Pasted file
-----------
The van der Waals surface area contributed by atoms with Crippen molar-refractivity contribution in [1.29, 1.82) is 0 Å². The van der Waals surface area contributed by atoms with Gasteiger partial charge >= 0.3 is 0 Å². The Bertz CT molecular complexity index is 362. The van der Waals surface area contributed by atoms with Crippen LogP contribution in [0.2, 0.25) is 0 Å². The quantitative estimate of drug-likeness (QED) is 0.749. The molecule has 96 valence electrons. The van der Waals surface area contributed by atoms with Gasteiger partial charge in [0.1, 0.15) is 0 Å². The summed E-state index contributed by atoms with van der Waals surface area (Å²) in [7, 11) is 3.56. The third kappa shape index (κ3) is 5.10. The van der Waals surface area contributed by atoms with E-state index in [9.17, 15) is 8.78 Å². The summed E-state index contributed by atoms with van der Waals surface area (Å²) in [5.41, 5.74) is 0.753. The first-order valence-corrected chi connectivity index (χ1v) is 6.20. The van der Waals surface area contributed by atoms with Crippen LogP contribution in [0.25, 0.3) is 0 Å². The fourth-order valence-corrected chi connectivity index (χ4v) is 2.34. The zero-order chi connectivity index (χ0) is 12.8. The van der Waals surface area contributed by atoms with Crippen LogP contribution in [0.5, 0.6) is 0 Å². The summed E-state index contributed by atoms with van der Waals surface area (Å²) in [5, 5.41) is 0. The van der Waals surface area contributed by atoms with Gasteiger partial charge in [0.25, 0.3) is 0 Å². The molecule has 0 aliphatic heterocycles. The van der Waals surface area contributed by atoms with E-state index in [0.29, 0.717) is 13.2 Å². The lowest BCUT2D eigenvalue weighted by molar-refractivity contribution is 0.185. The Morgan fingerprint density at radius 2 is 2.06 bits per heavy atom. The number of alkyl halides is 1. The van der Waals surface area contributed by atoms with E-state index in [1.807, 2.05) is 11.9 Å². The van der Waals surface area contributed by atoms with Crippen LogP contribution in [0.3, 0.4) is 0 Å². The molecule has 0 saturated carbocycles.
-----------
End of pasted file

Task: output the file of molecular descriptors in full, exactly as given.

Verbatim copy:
The van der Waals surface area contributed by atoms with Crippen molar-refractivity contribution in [1.29, 1.82) is 0 Å². The van der Waals surface area contributed by atoms with Gasteiger partial charge >= 0.3 is 0 Å². The Bertz CT molecular complexity index is 362. The van der Waals surface area contributed by atoms with Crippen LogP contribution in [0.2, 0.25) is 0 Å². The quantitative estimate of drug-likeness (QED) is 0.749. The molecule has 96 valence electrons. The van der Waals surface area contributed by atoms with Gasteiger partial charge in [0.1, 0.15) is 0 Å². The summed E-state index contributed by atoms with van der Waals surface area (Å²) in [7, 11) is 3.56. The third kappa shape index (κ3) is 5.10. The van der Waals surface area contributed by atoms with E-state index in [9.17, 15) is 8.78 Å². The summed E-state index contributed by atoms with van der Waals surface area (Å²) in [5.41, 5.74) is 0.753. The first-order valence-corrected chi connectivity index (χ1v) is 6.20. The van der Waals surface area contributed by atoms with Crippen LogP contribution in [0.25, 0.3) is 0 Å². The fourth-order valence-corrected chi connectivity index (χ4v) is 2.34. The zero-order chi connectivity index (χ0) is 12.8. The van der Waals surface area contributed by atoms with Crippen LogP contribution in [0.5, 0.6) is 0 Å². The summed E-state index contributed by atoms with van der Waals surface area (Å²) in [5, 5.41) is 0. The van der Waals surface area contributed by atoms with Gasteiger partial charge in [0.25, 0.3) is 0 Å². The molecule has 0 aliphatic heterocycles. The van der Waals surface area contributed by atoms with E-state index in [0.29, 0.717) is 13.2 Å². The lowest BCUT2D eigenvalue weighted by molar-refractivity contribution is 0.185. The Morgan fingerprint density at radius 2 is 2.06 bits per heavy atom. The number of alkyl halides is 1. The van der Waals surface area contributed by atoms with E-state index in [1.807, 2.05) is 11.9 Å². The van der Waals surface area contributed by atoms with Crippen LogP contribution in [0.3, 0.4) is 0 Å². The molecule has 0 saturated carbocycles.